SAN JOSE, Calif. (KGO) -- For 60 years in the Silicon Valley, the Synopsys Science and Technology Championship has been celebrating student science and achievement.
It's something those participating in the competition say is their favorite part
"The whole process of coming up with solutions, analyzing data and being able to have that creative and analytical approach to science is very important. It's very beneficial to us all and it's very exciting to see everybody here," 10th grade science fair participant Safaa Mouline said.
More than 850 projects from 1,000 students across the Bay Area and even internationally filled the San Jose Convention Center floor.
Some of the innovative and interesting projects included AI-powered systems to reduce workload and inspect natural disaster damage, smart homes for the disabled and studies on firebreak, to name a few.
Participants competed for more than 250 special prizes totaling nearly $50,000. High school participants competed for opportunities to compete in state and national competitions along with the cash prizes.
The awards ceremony will be held on April 7, 2019 at the Campbell Heritage Theater.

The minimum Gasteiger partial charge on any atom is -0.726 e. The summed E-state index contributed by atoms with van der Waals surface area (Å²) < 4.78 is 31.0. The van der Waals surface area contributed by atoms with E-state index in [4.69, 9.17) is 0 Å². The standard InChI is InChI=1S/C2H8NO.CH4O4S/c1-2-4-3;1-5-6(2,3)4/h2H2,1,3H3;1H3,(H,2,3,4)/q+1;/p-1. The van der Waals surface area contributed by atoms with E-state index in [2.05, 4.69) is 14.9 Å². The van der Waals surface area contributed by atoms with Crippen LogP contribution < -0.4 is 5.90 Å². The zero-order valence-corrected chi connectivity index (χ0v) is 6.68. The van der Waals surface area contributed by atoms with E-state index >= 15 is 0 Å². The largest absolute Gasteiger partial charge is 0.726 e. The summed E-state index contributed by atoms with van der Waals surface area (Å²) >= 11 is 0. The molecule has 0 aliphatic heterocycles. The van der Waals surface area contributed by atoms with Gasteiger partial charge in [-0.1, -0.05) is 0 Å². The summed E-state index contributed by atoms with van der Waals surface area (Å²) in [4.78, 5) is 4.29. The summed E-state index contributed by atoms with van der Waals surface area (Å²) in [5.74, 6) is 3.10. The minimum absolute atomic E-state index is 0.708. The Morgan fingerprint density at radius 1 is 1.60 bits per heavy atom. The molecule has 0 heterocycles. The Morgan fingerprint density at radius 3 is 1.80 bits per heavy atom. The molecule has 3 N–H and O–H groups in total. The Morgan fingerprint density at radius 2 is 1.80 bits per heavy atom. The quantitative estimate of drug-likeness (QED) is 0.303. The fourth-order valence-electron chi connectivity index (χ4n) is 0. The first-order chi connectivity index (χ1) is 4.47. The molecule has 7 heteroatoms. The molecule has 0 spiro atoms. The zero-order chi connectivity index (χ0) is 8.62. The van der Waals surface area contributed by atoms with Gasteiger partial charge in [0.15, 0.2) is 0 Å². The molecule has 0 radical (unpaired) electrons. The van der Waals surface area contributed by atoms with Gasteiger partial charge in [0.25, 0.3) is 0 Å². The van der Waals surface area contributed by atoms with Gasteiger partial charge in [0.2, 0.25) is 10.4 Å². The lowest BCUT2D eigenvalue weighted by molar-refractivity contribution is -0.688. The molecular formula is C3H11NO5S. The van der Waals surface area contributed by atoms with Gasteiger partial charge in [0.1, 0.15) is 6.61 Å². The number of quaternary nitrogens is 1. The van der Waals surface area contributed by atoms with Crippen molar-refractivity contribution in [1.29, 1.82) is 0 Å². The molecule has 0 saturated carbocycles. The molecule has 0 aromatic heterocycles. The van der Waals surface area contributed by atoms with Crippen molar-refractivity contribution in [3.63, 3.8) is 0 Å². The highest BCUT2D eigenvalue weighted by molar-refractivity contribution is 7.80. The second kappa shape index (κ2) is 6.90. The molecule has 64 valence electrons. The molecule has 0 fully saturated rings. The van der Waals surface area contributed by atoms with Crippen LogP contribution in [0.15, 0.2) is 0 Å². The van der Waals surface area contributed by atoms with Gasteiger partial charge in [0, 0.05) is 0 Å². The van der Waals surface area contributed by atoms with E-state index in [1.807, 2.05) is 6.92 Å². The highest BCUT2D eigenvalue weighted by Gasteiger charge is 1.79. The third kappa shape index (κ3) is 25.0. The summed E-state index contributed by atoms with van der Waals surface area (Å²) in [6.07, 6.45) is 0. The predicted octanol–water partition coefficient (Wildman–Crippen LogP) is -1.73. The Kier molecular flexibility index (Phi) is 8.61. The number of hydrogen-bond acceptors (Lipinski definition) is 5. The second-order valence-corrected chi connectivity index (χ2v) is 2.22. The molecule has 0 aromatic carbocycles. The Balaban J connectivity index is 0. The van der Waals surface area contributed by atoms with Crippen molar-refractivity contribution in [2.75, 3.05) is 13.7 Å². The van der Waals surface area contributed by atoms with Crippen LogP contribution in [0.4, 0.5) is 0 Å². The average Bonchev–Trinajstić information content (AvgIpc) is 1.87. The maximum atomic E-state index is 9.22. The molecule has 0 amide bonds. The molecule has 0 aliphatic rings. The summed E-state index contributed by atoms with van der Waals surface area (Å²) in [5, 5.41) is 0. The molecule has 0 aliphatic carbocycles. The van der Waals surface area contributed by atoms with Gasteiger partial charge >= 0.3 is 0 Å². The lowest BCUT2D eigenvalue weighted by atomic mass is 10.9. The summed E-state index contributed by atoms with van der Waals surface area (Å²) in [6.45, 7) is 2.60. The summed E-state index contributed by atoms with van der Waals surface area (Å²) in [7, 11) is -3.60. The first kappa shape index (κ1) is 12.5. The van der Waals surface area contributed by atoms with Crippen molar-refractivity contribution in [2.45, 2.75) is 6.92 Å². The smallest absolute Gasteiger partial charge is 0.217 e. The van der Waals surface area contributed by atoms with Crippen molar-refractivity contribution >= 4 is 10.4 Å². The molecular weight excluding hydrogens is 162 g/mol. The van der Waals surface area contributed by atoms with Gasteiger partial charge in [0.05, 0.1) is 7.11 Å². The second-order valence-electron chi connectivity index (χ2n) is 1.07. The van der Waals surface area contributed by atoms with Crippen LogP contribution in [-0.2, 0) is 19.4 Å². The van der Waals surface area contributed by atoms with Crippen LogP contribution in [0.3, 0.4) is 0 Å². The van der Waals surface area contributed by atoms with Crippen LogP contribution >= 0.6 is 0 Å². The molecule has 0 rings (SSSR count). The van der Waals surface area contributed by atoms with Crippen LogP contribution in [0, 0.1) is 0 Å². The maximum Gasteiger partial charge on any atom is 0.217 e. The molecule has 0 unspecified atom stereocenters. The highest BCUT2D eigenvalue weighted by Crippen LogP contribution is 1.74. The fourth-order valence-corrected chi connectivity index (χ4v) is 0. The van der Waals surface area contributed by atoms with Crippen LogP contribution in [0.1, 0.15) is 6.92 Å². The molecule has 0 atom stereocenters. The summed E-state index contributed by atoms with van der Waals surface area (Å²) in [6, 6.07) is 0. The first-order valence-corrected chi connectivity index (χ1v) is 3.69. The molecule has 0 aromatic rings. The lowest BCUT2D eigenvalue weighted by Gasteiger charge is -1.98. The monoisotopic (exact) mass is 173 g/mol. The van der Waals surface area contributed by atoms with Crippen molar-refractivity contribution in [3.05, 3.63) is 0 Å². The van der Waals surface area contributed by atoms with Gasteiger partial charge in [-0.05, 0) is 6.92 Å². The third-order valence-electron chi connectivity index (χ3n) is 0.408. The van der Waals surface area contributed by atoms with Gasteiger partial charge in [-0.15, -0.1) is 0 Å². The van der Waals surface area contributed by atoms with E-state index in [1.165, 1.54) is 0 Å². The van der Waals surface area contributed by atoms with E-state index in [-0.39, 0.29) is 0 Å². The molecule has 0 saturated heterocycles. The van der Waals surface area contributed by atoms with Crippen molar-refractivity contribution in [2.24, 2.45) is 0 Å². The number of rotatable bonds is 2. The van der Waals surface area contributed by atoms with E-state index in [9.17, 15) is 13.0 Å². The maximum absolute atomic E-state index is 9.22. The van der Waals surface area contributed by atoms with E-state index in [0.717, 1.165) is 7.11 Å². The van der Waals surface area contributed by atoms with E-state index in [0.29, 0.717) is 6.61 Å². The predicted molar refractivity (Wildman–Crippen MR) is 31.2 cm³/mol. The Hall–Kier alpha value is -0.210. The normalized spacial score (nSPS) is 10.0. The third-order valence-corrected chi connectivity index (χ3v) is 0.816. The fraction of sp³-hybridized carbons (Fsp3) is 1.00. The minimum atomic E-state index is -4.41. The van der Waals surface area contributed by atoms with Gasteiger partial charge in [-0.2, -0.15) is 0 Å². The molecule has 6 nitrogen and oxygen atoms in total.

Schools across the country have been making an effort to continue to push interest in Science, Technology, Engineering and Math. That was evident on the floor today.
"It's just fantastic to see the level of interest among the students. They are so passionate when they talk to you about their projects," Santa Clara Valley Science and Engineering Fair Association President Karen Gundy-Burlet said.
The Synopsys Outreach Foundation has been the namesake of the championship for nearly 20 years.
The president of the foundation, Katherine Naszradi, said the competition is especially important to these students given where they live.
"Growing up here, it is key that you learn these things. Luckily we're in an environment where it surrounds you. There are so many opportunities to get involved, like the Synopsys Championship today," Naszradi said.
For the students, they look to take that opportunity and make the best of it.
Safaa Mouline created an app to help children with language impairments and tested her findings at the science fair.
She created her project in the hopes to make a difference.
"It's kind of overwhelming in a sense to realize if you put a little bit of work into something, target a specific problem that you see and come up with solutions for it, you can make a difference in someone's life, learning and well-being," Mouline said.
"There's so many cancer treatments and fantastic engineering creations out there. These kids are going to be changing the world. That's just exciting," Gundy-Burlet said.
Check out more on the Synopsys Science & Technology Championship here.
Innovative student science fair projects on display in Downtown San Jose
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